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How to get motivated

Updated: Jun 8, 2022

We only ever do or want anything in life because of how it makes us feel.

How do I get motivated, is a curious question I hear a lot of people ask. Whether it involves work or exercise or tasks around the house.

What is motivation and “how do I get motivated”? At face value it would seem that motivation is something to obtain, find, and therefore something you don’t currently have.

What if motivation is not something to get, obtain or find. What if you already have motivation when you know where to look.

And there lies the key. What if Motivation is a feeling? What if Motivation is a feeling that you create from your own thinking about the outside world. On the surface it appears that external factors are required in order for us to be motivated. It could appear that when Bob is in social situations he feels connected. And because connection is important to Bob, he is motivated by activities that allow him to feel connected. However, not all social situations provide this feeling for Bob. Maybe because the motivating feeling of connection is not coming from the situation, rather from his own thinking about the situation.

Try this: When you think about a time in the past when you felt motivated, what was it about that time that was motivating? How did you know? What was the feeling you were going to experience in “doing” the motivating behaviour/task/situation. Do you feel that now? Who is creating that feeling and how are you doing it? Could it be that simply thinking about a time you felt motivated re-creates that feeling in real time that you feel now, even if you are not physically “doing” the activity.

What if motivation is actually a feeling that you like to experience when doing things in life. What if the feeling that you like to experience is something that you create internally from your personal thinking about the task, situation, people.

Let me give you an example around exercise motivations. Notice we are motivated by different feelings.

Mary loves to walk in the botanical gardens every day, it gives her a sense of connection, with nature and other people she meets on the way.

Gay likes to cycle everyday because she loves the feeling of freedom she experiences from the speed and wind in her hair.

Sally goes to the gym 3 times a week because she loves the feeling of support she feels when her personal trainer guides her exercise regime.

It may appear on the surface that nature, other people, the bike, the personal trainer are the motivating factors. What if it’s the feeling that Mary, Gay and Sally are creating from their own thinking about the activities that creates the good feeling. This knowledge is freeing. With conscious awareness of the feelings that are motivating each of these ladies, their awareness of what is important to them is enhanced.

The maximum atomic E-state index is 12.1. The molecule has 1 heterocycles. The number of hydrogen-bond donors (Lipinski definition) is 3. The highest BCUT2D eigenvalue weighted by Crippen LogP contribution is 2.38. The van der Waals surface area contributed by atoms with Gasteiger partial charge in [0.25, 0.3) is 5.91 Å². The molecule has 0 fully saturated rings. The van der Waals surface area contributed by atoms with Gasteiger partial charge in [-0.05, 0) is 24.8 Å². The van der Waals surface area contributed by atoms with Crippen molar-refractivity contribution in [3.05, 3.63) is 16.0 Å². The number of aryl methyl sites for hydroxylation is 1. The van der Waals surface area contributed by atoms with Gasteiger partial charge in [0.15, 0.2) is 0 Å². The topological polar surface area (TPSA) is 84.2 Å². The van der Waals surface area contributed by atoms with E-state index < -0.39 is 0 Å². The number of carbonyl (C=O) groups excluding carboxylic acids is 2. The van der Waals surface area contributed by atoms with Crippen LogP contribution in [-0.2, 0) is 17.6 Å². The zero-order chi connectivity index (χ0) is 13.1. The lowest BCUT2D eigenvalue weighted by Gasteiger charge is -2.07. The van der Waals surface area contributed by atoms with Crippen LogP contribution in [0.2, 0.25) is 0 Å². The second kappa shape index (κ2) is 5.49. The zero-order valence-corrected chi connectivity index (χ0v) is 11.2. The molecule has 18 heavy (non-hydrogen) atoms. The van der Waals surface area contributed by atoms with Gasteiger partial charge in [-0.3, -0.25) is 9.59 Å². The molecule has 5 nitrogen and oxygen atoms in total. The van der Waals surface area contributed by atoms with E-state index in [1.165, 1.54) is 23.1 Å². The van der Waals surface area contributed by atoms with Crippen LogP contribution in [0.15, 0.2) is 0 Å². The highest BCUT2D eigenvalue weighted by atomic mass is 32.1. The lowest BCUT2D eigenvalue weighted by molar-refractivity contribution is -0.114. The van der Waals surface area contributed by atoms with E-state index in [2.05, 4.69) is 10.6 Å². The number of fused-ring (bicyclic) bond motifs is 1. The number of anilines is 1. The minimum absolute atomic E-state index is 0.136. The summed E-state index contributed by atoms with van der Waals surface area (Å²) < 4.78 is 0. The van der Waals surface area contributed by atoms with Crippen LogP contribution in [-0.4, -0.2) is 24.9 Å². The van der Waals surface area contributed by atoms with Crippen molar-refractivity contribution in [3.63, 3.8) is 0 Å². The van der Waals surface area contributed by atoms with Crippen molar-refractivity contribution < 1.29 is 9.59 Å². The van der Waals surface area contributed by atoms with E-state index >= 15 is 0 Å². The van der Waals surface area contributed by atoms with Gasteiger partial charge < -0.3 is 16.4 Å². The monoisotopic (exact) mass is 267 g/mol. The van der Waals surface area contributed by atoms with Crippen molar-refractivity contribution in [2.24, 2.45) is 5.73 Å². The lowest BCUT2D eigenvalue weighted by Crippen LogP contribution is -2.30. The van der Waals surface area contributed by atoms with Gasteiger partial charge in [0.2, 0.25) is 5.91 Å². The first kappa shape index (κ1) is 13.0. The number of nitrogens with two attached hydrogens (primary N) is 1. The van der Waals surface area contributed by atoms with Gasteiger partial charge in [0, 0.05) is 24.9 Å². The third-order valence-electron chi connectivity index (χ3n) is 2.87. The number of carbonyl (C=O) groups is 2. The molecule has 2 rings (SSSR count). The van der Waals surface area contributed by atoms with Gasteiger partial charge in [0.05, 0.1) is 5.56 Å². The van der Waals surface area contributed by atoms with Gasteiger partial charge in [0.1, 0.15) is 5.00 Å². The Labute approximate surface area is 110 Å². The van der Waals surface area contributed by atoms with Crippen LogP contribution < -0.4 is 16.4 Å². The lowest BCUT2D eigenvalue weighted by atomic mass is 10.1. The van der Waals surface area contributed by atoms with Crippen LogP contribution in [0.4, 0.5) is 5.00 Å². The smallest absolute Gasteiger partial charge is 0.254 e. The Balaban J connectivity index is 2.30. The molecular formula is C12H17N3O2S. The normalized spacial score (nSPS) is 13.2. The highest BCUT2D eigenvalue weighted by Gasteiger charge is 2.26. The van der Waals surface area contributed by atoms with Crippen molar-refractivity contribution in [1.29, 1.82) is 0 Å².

On the surface Mary may not want to walk in town because she thinks that nature is causing her to feel good. What if with awareness that the feeling of connection is the important part of her walk, she could walk in town or anywhere and look for felt thinking of connection with a range external factors such as peoples gardens and other pedestrians. This knowledge opens up possibilities for Mary to feel motivated more often – not just when walking in nature. She can feel connection in a wider range of situations.

Sally’s new awareness lets her know that she could undertake ANY activity that feels supportive such as running with a friend or a structured exercise app and feel motivated.

Identifying the feelings (motivators otherwise known as core values), that as an individual you are drawn to experiencing on a regular basis, allows you to look for those feelings in all areas of your life. Life becomes more fulfilling when we experience the feelings that are important to us.

What about, an unenviable task for many- housework. How do I get motivated?

Ask yourself what is important to me about getting housework done? The motivators will be different for us all, and here are some possibilities.

Maybe you will feel a sense of Achievement, in which case you could make a list of the tasks and tick them off as you go.

Maybe it’s a feeling of contribution to the household that motivates you.

Maybe you have people coming over for dinner and will experience a sense of pride when you have a clean and tidy house.

Maybe you would rather pay someone else to do the housework so you can experience the freedom of not having to do it yourself.

Maybe the feeling of being supported is important to you and you ask someone to help you and do it together.

Finding the feelings that are important to you on a regular basis will create awareness of your motivators and make it easier to experience these good feelings more often.

We only ever do or want anything in life because of how it makes us feel.

Why not do things with awareness of what is most important to you to feel good, more often.

Jenny Malcolm

Mind & Body

Wellbeing Coach 9.5.22

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